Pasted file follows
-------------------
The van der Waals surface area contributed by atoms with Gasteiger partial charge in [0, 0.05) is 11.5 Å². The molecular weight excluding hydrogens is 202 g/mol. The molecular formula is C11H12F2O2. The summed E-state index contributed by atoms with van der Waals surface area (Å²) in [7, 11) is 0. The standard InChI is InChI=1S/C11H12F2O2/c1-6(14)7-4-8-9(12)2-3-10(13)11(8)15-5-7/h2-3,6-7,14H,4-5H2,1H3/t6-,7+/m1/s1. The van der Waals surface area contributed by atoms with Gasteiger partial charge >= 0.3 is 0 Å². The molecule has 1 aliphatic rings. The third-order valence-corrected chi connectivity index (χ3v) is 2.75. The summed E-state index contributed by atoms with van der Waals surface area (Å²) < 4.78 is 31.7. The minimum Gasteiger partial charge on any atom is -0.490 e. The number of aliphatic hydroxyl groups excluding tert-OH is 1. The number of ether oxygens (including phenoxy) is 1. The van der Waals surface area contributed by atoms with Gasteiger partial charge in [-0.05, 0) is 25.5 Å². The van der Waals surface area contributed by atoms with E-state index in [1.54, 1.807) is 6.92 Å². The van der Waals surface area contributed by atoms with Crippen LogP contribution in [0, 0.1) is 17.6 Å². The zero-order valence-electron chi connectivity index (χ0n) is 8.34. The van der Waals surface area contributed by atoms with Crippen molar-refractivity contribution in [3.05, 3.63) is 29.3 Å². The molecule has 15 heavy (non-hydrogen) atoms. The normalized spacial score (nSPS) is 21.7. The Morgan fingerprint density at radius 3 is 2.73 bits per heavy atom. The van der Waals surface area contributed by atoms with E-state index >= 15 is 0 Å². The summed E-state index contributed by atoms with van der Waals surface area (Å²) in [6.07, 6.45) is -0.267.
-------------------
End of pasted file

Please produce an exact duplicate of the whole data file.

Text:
The van der Waals surface area contributed by atoms with Gasteiger partial charge in [0, 0.05) is 11.5 Å². The molecular weight excluding hydrogens is 202 g/mol. The molecular formula is C11H12F2O2. The summed E-state index contributed by atoms with van der Waals surface area (Å²) in [7, 11) is 0. The standard InChI is InChI=1S/C11H12F2O2/c1-6(14)7-4-8-9(12)2-3-10(13)11(8)15-5-7/h2-3,6-7,14H,4-5H2,1H3/t6-,7+/m1/s1. The van der Waals surface area contributed by atoms with Gasteiger partial charge >= 0.3 is 0 Å². The molecule has 1 aliphatic rings. The third-order valence-corrected chi connectivity index (χ3v) is 2.75. The summed E-state index contributed by atoms with van der Waals surface area (Å²) < 4.78 is 31.7. The minimum Gasteiger partial charge on any atom is -0.490 e. The number of aliphatic hydroxyl groups excluding tert-OH is 1. The number of ether oxygens (including phenoxy) is 1. The van der Waals surface area contributed by atoms with Gasteiger partial charge in [-0.05, 0) is 25.5 Å². The van der Waals surface area contributed by atoms with E-state index in [1.54, 1.807) is 6.92 Å². The van der Waals surface area contributed by atoms with Crippen LogP contribution in [0, 0.1) is 17.6 Å². The zero-order valence-electron chi connectivity index (χ0n) is 8.34. The van der Waals surface area contributed by atoms with Crippen molar-refractivity contribution in [3.05, 3.63) is 29.3 Å². The molecule has 15 heavy (non-hydrogen) atoms. The normalized spacial score (nSPS) is 21.7. The Morgan fingerprint density at radius 3 is 2.73 bits per heavy atom. The van der Waals surface area contributed by atoms with E-state index >= 15 is 0 Å². The summed E-state index contributed by atoms with van der Waals surface area (Å²) in [6.07, 6.45) is -0.267.